An anti-war movement (also antiwar) is a social movement, usually in opposition to a particular nation's decision to start or carry on an armed conflict, unconditional of a maybe-existing just cause. The term can also refer to pacifism, which is the opposition to all use of military force during conflicts. Many activists distinguish between anti-war movements and peace movements. Anti-war activists work through protest and other grassroots means to attempt to pressure a government (or governments) to put an end to a particular war or conflict.
Other articles related to "movement":
... a Democratic Society (1960 organization), Campaign for Nuclear Disarmament, Free Speech Movement, Vietnam Day Committee, National Coordinating Committee to End the War in Vietnam, Vietnam Veterans ...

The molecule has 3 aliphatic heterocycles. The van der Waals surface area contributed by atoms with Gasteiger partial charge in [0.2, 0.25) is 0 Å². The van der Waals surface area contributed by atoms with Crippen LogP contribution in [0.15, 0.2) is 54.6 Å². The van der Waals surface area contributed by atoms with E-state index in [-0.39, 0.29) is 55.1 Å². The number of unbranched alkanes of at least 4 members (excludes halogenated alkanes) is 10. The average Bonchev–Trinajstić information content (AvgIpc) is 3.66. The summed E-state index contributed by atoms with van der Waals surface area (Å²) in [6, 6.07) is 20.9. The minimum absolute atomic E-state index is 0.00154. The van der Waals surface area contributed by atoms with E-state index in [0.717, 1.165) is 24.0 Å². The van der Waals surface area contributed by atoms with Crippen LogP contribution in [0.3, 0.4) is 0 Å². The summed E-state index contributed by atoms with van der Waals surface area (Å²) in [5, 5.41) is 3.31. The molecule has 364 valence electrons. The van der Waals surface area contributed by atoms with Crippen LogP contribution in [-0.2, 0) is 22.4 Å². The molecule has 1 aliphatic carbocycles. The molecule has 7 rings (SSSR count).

... Southey's 1796 poem After Blenheim is an early modern example of anti-war literature — it was written generations after the Battle of Blenheim, but at a time when England was ... been adapted for several mediums, has become of the most often cited pieces of anti-war media ... The second half of the 20th century also witnessed a strong anti-war presence in other art forms, including anti-war music such as "Eve of Destruction" and One Tin Soldier and films such as M*A*S*H and "Die Brücke ...
... Trotskyist Lanka Sama Samaja Party, which supported the independence movement and led the anti-war movement, made it clear that it did not side with either the Axis powers or ... The Communist party of Ceylon too supported the anti-war movement as they saw it also as a war of imperialists, but in 1941 when Germany attacked the Soviet Union they joined the war movement in ...
Famous quotes containing the word movement:
“Suppose these houses are composed of ourselves,
So that they become an impalpable town, full of
Impalpable bells, transparencies of sound,
Sounding in the transparent dwellings of the self,
Impalpable habitations that seem to move
In the movement of the colors of the mind....”
—Wallace Stevens (18791955)